Exam Name 1) Magnetic field lines come out of the south pole of a magnet and enter at the north pole. 2) Which of the following statements is correct? A) Earth's north pole is magnetic north. B) The north
More informationElectromagnetism Laws and Equations
Electromagnetism Laws and Equations Andrew McHutchon Michaelmas 203 Contents Electrostatics. Electric E and Dfields............................................. Electrostatic Force............................................2
More informationPS6.2 Explain the factors that determine potential and kinetic energy and the transformation of one to the other.
PS6.1 Explain how the law of conservation of energy applies to the transformation of various forms of energy (including mechanical energy, electrical energy, chemical energy, light energy, sound energy,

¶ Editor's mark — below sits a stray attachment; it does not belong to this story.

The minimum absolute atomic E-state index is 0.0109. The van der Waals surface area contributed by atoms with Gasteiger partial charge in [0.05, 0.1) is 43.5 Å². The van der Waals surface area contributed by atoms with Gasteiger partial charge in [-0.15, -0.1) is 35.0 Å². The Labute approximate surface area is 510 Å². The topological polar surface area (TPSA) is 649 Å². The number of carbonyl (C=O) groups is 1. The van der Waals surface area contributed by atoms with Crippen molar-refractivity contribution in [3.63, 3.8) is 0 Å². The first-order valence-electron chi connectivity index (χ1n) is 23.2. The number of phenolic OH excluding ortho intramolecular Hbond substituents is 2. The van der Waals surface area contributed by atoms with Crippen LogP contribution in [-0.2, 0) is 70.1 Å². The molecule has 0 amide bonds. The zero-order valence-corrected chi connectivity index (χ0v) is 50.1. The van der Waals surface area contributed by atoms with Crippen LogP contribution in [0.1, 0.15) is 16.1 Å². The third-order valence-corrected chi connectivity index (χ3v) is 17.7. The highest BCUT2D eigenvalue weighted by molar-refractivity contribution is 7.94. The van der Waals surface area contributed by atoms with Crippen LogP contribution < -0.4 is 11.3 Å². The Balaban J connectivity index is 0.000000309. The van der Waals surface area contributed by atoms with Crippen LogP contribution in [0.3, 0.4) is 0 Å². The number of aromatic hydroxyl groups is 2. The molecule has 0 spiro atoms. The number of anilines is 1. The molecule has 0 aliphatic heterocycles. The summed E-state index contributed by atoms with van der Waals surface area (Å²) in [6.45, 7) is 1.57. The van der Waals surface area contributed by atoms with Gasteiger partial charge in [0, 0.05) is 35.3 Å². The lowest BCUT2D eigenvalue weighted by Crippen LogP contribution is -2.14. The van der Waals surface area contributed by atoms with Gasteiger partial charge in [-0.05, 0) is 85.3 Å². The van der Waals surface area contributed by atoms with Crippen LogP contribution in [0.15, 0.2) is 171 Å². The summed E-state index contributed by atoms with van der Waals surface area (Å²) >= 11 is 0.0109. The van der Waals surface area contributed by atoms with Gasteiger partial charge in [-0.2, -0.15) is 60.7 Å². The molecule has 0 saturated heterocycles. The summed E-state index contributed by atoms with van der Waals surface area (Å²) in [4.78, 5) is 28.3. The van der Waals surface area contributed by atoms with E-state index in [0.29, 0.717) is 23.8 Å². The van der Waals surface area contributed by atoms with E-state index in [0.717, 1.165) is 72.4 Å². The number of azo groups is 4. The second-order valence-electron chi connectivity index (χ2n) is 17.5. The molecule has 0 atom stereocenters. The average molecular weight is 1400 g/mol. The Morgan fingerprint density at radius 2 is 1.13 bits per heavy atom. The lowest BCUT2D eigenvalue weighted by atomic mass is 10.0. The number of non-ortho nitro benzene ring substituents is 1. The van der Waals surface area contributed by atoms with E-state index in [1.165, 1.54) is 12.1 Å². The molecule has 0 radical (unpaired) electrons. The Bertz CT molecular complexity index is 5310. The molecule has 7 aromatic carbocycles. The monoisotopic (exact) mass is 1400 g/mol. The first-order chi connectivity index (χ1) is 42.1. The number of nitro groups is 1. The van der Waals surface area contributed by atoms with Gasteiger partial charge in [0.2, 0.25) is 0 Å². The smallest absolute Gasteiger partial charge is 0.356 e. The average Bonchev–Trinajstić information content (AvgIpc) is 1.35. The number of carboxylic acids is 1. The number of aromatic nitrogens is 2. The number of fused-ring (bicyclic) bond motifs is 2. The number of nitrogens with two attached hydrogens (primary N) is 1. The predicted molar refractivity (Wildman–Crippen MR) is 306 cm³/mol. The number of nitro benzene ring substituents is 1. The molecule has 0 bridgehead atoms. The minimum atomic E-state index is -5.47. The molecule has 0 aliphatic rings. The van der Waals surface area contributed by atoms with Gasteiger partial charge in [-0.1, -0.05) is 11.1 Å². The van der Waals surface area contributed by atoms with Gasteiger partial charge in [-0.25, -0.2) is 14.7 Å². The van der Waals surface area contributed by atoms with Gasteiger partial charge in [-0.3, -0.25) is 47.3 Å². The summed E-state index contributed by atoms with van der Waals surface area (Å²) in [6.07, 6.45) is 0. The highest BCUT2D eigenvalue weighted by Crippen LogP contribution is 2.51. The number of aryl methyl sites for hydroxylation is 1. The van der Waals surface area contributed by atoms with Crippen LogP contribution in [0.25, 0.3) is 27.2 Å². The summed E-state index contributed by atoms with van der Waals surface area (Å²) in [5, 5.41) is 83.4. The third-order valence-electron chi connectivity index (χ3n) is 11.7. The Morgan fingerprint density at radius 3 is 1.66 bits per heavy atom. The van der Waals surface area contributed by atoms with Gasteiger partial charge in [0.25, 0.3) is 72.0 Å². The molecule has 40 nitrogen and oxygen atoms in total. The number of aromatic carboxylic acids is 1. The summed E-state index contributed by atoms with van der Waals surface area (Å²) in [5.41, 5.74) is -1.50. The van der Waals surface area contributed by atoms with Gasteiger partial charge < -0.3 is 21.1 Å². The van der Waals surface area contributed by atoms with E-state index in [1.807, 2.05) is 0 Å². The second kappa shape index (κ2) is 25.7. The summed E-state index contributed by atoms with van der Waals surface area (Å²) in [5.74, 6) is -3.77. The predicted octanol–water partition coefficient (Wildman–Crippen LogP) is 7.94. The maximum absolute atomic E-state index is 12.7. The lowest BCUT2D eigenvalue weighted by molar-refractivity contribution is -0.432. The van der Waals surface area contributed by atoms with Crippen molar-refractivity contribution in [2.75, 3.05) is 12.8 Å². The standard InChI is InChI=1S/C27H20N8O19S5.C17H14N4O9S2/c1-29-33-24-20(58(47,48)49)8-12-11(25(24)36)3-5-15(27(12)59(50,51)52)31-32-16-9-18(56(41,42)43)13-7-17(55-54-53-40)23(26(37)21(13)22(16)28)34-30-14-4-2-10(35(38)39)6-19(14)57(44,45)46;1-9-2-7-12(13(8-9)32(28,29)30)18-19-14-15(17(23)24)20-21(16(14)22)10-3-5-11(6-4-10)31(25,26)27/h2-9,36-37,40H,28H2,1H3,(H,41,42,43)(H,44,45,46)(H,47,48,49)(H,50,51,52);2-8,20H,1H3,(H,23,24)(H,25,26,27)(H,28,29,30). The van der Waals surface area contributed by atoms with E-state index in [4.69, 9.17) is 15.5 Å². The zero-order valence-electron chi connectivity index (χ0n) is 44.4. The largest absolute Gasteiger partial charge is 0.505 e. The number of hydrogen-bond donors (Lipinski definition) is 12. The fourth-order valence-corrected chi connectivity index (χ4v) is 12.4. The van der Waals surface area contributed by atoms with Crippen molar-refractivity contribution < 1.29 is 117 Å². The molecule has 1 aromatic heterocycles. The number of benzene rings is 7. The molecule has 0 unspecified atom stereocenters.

More informationLast time : energy storage elements capacitor.
Last time : energy storage elements capacitor. Charge on plates Energy stored in the form of electric field Passive sign convention Vlt Voltage drop across real capacitor can not change abruptly because
More informationMotor Fundamentals. DC Motor
Motor Fundamentals Before we can examine the function of a drive, we must understand the basic operation of the motor. It is used to convert the electrical energy, supplied by the controller, to mechanical
More informationW03 Analysis of DC Circuits. Yrd. Doç. Dr. Aytaç Gören
W03 Analysis of DC Circuits Yrd. Doç. Dr. Aytaç Gören ELK 2018  Contents W01 Basic Concepts in Electronics W02 AC to DC Conversion W03 Analysis of DC Circuits (self and condenser) W04 Transistors and
More informationElectroMagnetic Induction. AP Physics B
ElectroMagnetic Induction AP Physics B What is E/M Induction? Electromagnetic Induction is the process of using magnetic fields to produce voltage, and in a complete circuit, a current. Michael Faraday